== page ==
According to the Governor of the Bank of England, the banking industry is expected to invest a further $10 bn on AI-systems in 2020, making it the second biggest global investor on AI systems after retail. It is worth noting that, this investment will have significant benefits in terms of fraud detection, automated threat intelligence and prevention, credit assessments, and wholesale loan underwriting and trading.
How much data is too much data in Finance?
Corporate finance activity is heavily centralised on data, which creates discrepancies in quality and standardisation. Data should be mined, sculptured, and filtered in order to be useful in AI applications. When data is cleaned up at source and stored for transfer, it is standardised for accurate usage. One aspect of deal transactions that will benefit the most from this standardisation of data is taxes. If tax were to be simplified, though complex data will still require expertise, there would be fewer grey areas and more deliberation amongst professionals.
But how can data be filtered and standardised? Aiming to increase efficiency and reduce headcount in laborious manual tasks, many firms started utilising the robotic process automation (RPA). RPA is commonly practiced by finance teams to streamline reporting and transactional jobs, which would leverage more time for skilled professionals to perform tasks of expertise. Another example would be automating the process of rectifying invalid or incorrect invoices, strengthening efficiency and accuracy. For technical services, machine learning can be utilised to evaluate the quality of regulatory filings and to identify anomalies.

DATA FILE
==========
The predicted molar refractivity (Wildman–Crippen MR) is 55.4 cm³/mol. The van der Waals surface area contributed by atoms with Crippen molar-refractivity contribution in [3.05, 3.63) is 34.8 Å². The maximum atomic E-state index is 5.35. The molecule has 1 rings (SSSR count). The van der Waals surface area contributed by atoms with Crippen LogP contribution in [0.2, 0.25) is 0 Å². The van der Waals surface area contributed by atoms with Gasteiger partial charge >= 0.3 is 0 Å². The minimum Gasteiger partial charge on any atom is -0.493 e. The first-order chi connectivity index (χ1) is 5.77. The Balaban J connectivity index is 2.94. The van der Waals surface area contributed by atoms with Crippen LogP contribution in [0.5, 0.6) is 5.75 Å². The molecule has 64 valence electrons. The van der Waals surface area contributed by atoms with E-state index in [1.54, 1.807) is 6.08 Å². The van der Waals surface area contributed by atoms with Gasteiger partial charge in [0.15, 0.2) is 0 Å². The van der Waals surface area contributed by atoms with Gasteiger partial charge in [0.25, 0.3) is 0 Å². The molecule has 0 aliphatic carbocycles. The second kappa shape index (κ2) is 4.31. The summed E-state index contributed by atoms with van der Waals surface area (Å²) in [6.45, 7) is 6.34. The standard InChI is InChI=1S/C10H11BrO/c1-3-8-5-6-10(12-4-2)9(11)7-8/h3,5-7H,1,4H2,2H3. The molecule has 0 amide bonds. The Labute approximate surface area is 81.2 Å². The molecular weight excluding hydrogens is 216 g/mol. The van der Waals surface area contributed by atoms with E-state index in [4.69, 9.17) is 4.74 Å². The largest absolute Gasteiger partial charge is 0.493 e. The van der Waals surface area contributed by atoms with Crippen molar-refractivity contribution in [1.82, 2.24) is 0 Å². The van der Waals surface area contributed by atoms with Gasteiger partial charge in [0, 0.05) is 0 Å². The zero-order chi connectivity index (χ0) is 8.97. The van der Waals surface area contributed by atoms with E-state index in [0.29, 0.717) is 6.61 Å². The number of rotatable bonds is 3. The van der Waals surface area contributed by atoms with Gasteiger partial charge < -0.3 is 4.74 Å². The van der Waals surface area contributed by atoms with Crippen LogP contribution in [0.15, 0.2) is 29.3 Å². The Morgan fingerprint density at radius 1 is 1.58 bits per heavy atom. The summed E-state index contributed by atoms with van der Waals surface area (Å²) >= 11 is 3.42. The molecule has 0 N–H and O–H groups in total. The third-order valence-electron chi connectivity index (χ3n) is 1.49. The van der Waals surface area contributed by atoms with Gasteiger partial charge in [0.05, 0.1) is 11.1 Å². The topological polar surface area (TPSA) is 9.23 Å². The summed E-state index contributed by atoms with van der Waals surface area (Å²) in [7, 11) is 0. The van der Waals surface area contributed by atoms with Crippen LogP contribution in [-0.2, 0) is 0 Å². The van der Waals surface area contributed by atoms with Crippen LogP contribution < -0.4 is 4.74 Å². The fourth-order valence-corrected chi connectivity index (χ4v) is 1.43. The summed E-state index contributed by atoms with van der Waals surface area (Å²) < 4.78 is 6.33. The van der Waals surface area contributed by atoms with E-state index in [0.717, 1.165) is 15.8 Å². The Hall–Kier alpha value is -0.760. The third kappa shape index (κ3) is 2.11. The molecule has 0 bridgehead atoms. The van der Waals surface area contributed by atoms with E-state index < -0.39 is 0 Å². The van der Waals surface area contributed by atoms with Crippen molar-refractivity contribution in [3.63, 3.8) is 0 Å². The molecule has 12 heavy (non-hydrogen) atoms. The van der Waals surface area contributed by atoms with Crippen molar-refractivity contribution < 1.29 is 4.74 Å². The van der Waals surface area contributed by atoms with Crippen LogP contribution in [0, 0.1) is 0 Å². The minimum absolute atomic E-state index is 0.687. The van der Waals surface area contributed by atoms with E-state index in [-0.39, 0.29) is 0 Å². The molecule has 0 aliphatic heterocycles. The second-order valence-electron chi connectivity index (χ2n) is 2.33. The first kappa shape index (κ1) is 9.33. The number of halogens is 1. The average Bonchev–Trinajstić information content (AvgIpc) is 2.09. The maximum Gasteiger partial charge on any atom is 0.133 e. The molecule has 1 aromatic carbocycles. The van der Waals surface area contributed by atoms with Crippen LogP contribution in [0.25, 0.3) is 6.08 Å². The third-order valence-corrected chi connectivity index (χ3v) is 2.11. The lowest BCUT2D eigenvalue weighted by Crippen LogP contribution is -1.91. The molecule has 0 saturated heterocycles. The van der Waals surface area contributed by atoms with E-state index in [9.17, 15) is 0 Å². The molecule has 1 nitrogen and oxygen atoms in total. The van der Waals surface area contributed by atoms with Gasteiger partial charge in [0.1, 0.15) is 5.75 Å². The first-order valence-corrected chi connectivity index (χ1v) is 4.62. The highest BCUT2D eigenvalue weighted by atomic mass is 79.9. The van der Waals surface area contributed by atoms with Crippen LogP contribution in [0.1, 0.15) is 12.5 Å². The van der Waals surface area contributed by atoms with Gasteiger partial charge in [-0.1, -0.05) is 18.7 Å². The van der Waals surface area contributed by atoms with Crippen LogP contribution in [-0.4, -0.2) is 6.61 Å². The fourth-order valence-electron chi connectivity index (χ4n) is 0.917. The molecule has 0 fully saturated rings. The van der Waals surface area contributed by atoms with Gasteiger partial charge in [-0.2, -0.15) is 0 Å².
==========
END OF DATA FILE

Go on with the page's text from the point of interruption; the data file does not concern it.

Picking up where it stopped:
The use of RPA in finance is still at the very start. The potential for RPA to evolve and improve will occur substantially with new developments in AI arising.
AI in Corporate Transactions:
For corporate transactions, major investment banks are experimenting with AI to profile customers, identify demand trends and forecasting sales, and find more “buy” or “sell” signals, including in-company reports. For instance, IBM’s Growth & Transformation Team has been developing tools based on IBM Watson to assist M&A researchers with match-making services for target companies. At the same time, venture capitalists are rumoured to be implementing AI to identify attractive start-ups. The New York-based Axial Networks is a new generation example to online service providers making use of AI algorithms to recommend the most relevant parties for buyers/sellers to approach. The firm takes into account each buyer’s and investor’s real-time intent, in addition to, their strategic and financial interest on both ends of a deal.
The industry is still in the midst of experimenting with Artificial Intelligence in its transaction processes. Many spectrums of corporate finance are affected by the developments in AI:
AI in the Deal Process: